Indoor commercial cannabis grows still on table in Nevada City
After a move to amend Nevada City’s medical cannabis ordinance to prohibit indoor cultivation failed — after a contentious discussion among the city’s council members — staff has been directed to bring back recommended language for possible grow size limits.
Another proposed amendment regarding setbacks was vetoed Wednesday with a decision to abide by the current ordinance language.
Mayor Duane Strawser had brought both changes to the table at the March 1 council meeting. Strawser said he wanted to clarify potential limits on indoor cultivation, even though no cultivation licenses have been requested in Nevada City.
But when a proposed year-long moratorium was brought to the council for a public hearing Wednesday, new issues cropped up.
According to grower Basil McMahon, the prohibition would disqualify cannabis processing and nursery businesses. He said those ancillary businesses are crucial to the success of the cannabis industry and urged the council members to preserve those licensing opportunities.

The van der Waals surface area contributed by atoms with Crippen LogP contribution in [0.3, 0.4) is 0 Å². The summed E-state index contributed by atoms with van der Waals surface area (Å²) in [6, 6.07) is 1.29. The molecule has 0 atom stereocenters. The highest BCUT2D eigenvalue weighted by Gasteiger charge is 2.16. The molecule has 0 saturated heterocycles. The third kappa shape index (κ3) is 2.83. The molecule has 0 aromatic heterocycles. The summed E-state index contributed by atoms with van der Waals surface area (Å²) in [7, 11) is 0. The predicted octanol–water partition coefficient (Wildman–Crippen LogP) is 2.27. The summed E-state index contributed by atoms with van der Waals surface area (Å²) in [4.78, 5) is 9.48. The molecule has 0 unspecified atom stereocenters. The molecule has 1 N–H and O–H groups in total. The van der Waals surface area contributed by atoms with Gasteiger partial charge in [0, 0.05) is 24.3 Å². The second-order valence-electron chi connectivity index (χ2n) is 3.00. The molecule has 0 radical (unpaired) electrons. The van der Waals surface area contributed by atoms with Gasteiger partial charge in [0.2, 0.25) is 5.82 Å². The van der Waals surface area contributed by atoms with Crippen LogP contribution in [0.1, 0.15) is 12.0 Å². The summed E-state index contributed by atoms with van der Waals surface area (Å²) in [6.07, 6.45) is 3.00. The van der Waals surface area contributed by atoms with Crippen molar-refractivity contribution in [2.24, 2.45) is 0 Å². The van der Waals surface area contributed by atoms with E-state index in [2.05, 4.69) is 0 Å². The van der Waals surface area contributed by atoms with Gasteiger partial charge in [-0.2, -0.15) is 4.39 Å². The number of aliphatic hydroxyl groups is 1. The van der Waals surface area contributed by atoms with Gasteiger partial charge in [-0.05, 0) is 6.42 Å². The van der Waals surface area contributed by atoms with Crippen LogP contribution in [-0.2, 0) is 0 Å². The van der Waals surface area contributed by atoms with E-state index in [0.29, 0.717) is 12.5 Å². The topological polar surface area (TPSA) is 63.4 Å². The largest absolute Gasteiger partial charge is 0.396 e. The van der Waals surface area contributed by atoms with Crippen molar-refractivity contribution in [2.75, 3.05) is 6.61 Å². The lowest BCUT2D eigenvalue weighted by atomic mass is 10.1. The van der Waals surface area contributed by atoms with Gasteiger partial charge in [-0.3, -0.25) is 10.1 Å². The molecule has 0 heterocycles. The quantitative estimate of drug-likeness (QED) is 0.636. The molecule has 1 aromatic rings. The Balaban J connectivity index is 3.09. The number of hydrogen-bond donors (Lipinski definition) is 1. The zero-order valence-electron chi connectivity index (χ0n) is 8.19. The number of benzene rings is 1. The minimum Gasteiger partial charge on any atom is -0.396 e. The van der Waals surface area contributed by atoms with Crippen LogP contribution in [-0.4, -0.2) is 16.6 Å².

Council member Evans Phelps said she was not opposed to mid-sized grows, adding that she was unhappy with the continued efforts to tweak the ordinance.
“We need to come up with a compromise,” Strawser said, adding that he doesn’t want to preclude processing and nursery businesses but is concerned about leaving the door open for overly large grows.
In the end, the council members directed staff to come up with some size limitation alternatives.
Any potential change to the ordinance regarding the proximity of cannabis businesses to “youth centers” was taken off the table.
Strawser had sought new language clarifying what constitutes a youth center, and whether setbacks should be measured by property line or by storefront.
A suggestion by Strawser Wednesday to postpone a decision on that issue, due to the absence of council member Reinette Senum and several unnamed cannabis business proponents, met with protests from those in the audience,
“We want to see this move forward,” Nevada County Cannabis Alliance Director Diana Gamzon said.
Alliance board member Jonathan Collier told the board the concerns being raised had already been hashed over, saying, “Let’s address problems when they become real.”
Phelps moved to not amend the ordinance; the motion passed by unanimous vote to applause from the audience.
Contact reporter Liz Kellar at 530-477-4236 or by email at email@example.com.
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